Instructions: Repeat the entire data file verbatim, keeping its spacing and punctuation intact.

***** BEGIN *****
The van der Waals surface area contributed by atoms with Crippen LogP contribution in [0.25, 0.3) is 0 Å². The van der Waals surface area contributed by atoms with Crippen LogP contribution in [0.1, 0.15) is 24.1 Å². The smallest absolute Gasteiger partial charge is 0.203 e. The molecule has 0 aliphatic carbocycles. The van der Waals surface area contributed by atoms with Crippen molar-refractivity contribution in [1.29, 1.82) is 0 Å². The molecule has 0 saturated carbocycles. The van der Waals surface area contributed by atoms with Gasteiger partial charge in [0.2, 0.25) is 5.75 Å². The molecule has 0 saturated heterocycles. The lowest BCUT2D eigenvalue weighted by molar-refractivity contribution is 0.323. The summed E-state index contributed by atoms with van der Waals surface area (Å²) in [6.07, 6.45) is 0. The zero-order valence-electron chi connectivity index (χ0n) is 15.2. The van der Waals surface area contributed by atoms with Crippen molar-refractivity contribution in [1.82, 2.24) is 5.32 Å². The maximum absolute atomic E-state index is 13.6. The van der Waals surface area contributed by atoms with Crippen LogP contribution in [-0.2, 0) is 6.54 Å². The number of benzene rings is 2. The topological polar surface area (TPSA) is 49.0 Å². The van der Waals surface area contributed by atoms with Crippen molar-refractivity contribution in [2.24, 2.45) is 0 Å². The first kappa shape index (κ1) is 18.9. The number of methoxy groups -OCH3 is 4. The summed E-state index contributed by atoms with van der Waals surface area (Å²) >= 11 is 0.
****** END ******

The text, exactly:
The van der Waals surface area contributed by atoms with Crippen LogP contribution in [0.25, 0.3) is 0 Å². The van der Waals surface area contributed by atoms with Crippen LogP contribution in [0.1, 0.15) is 24.1 Å². The smallest absolute Gasteiger partial charge is 0.203 e. The molecule has 0 aliphatic carbocycles. The van der Waals surface area contributed by atoms with Crippen molar-refractivity contribution in [1.29, 1.82) is 0 Å². The molecule has 0 saturated carbocycles. The van der Waals surface area contributed by atoms with Gasteiger partial charge in [0.2, 0.25) is 5.75 Å². The molecule has 0 saturated heterocycles. The lowest BCUT2D eigenvalue weighted by molar-refractivity contribution is 0.323. The summed E-state index contributed by atoms with van der Waals surface area (Å²) in [6.07, 6.45) is 0. The zero-order valence-electron chi connectivity index (χ0n) is 15.2. The van der Waals surface area contributed by atoms with Crippen molar-refractivity contribution in [1.82, 2.24) is 5.32 Å². The maximum absolute atomic E-state index is 13.6. The van der Waals surface area contributed by atoms with Crippen LogP contribution in [-0.2, 0) is 6.54 Å². The number of benzene rings is 2. The topological polar surface area (TPSA) is 49.0 Å². The van der Waals surface area contributed by atoms with Crippen molar-refractivity contribution in [2.24, 2.45) is 0 Å². The first kappa shape index (κ1) is 18.9. The number of methoxy groups -OCH3 is 4. The summed E-state index contributed by atoms with van der Waals surface area (Å²) >= 11 is 0.